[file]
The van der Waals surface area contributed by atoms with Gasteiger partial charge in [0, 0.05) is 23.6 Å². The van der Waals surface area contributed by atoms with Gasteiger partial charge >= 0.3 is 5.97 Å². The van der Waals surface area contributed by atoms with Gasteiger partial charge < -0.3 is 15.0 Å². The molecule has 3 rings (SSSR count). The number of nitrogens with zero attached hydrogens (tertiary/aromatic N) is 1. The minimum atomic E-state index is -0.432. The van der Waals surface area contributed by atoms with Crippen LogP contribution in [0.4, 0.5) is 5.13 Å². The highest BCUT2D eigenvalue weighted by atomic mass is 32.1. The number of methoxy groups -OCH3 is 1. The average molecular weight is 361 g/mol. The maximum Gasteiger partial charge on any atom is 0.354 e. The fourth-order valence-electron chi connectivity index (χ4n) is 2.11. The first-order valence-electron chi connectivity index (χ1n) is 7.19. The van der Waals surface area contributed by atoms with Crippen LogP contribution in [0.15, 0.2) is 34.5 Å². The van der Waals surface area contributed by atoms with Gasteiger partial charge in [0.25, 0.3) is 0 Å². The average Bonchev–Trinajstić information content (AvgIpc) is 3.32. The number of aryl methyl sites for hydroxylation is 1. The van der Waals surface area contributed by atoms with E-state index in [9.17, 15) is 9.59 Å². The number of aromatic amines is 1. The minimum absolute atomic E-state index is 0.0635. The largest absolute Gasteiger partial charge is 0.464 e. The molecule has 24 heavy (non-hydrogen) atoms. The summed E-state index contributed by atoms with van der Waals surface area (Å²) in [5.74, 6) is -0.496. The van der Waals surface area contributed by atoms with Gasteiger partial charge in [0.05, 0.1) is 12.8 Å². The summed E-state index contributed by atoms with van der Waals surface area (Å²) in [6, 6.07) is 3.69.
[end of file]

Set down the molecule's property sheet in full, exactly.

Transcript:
The van der Waals surface area contributed by atoms with Gasteiger partial charge in [0, 0.05) is 23.6 Å². The van der Waals surface area contributed by atoms with Gasteiger partial charge >= 0.3 is 5.97 Å². The van der Waals surface area contributed by atoms with Gasteiger partial charge < -0.3 is 15.0 Å². The molecule has 3 rings (SSSR count). The number of nitrogens with zero attached hydrogens (tertiary/aromatic N) is 1. The minimum atomic E-state index is -0.432. The van der Waals surface area contributed by atoms with Crippen LogP contribution in [0.4, 0.5) is 5.13 Å². The highest BCUT2D eigenvalue weighted by atomic mass is 32.1. The number of methoxy groups -OCH3 is 1. The average molecular weight is 361 g/mol. The maximum Gasteiger partial charge on any atom is 0.354 e. The fourth-order valence-electron chi connectivity index (χ4n) is 2.11. The first-order valence-electron chi connectivity index (χ1n) is 7.19. The van der Waals surface area contributed by atoms with Crippen LogP contribution in [0.15, 0.2) is 34.5 Å². The van der Waals surface area contributed by atoms with Gasteiger partial charge in [0.25, 0.3) is 0 Å². The average Bonchev–Trinajstić information content (AvgIpc) is 3.32. The number of aryl methyl sites for hydroxylation is 1. The van der Waals surface area contributed by atoms with E-state index in [9.17, 15) is 9.59 Å². The number of aromatic amines is 1. The minimum absolute atomic E-state index is 0.0635. The largest absolute Gasteiger partial charge is 0.464 e. The molecule has 24 heavy (non-hydrogen) atoms. The summed E-state index contributed by atoms with van der Waals surface area (Å²) in [5.74, 6) is -0.496. The van der Waals surface area contributed by atoms with Gasteiger partial charge in [0.05, 0.1) is 12.8 Å². The summed E-state index contributed by atoms with van der Waals surface area (Å²) in [6, 6.07) is 3.69.